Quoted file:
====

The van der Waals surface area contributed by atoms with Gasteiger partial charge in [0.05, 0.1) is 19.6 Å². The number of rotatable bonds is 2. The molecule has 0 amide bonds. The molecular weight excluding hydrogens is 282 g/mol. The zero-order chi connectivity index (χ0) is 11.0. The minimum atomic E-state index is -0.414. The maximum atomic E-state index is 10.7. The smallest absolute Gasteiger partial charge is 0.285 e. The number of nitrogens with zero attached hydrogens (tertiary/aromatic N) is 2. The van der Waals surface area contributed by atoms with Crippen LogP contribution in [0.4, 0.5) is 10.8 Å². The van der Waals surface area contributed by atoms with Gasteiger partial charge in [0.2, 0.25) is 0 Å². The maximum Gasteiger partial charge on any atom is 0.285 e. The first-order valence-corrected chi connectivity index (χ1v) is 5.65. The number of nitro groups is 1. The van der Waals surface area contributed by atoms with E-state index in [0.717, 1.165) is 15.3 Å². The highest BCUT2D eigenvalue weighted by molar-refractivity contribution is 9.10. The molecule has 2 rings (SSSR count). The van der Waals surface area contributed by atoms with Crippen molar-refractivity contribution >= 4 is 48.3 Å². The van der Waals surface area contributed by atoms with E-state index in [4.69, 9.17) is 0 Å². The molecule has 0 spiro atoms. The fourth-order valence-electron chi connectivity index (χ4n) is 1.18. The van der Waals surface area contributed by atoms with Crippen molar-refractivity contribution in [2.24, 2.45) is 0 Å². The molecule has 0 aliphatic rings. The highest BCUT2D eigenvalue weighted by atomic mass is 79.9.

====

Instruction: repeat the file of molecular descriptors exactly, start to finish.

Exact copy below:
The van der Waals surface area contributed by atoms with Gasteiger partial charge in [0.05, 0.1) is 19.6 Å². The number of rotatable bonds is 2. The molecule has 0 amide bonds. The molecular weight excluding hydrogens is 282 g/mol. The zero-order chi connectivity index (χ0) is 11.0. The minimum atomic E-state index is -0.414. The maximum atomic E-state index is 10.7. The smallest absolute Gasteiger partial charge is 0.285 e. The number of nitrogens with zero attached hydrogens (tertiary/aromatic N) is 2. The van der Waals surface area contributed by atoms with Crippen LogP contribution in [0.4, 0.5) is 10.8 Å². The van der Waals surface area contributed by atoms with Gasteiger partial charge in [0.2, 0.25) is 0 Å². The maximum Gasteiger partial charge on any atom is 0.285 e. The first-order valence-corrected chi connectivity index (χ1v) is 5.65. The number of nitro groups is 1. The van der Waals surface area contributed by atoms with E-state index in [0.717, 1.165) is 15.3 Å². The highest BCUT2D eigenvalue weighted by molar-refractivity contribution is 9.10. The molecule has 2 rings (SSSR count). The van der Waals surface area contributed by atoms with Crippen molar-refractivity contribution >= 4 is 48.3 Å². The van der Waals surface area contributed by atoms with E-state index in [4.69, 9.17) is 0 Å². The molecule has 0 spiro atoms. The fourth-order valence-electron chi connectivity index (χ4n) is 1.18. The van der Waals surface area contributed by atoms with Crippen molar-refractivity contribution in [2.24, 2.45) is 0 Å². The molecule has 0 aliphatic rings. The highest BCUT2D eigenvalue weighted by atomic mass is 79.9.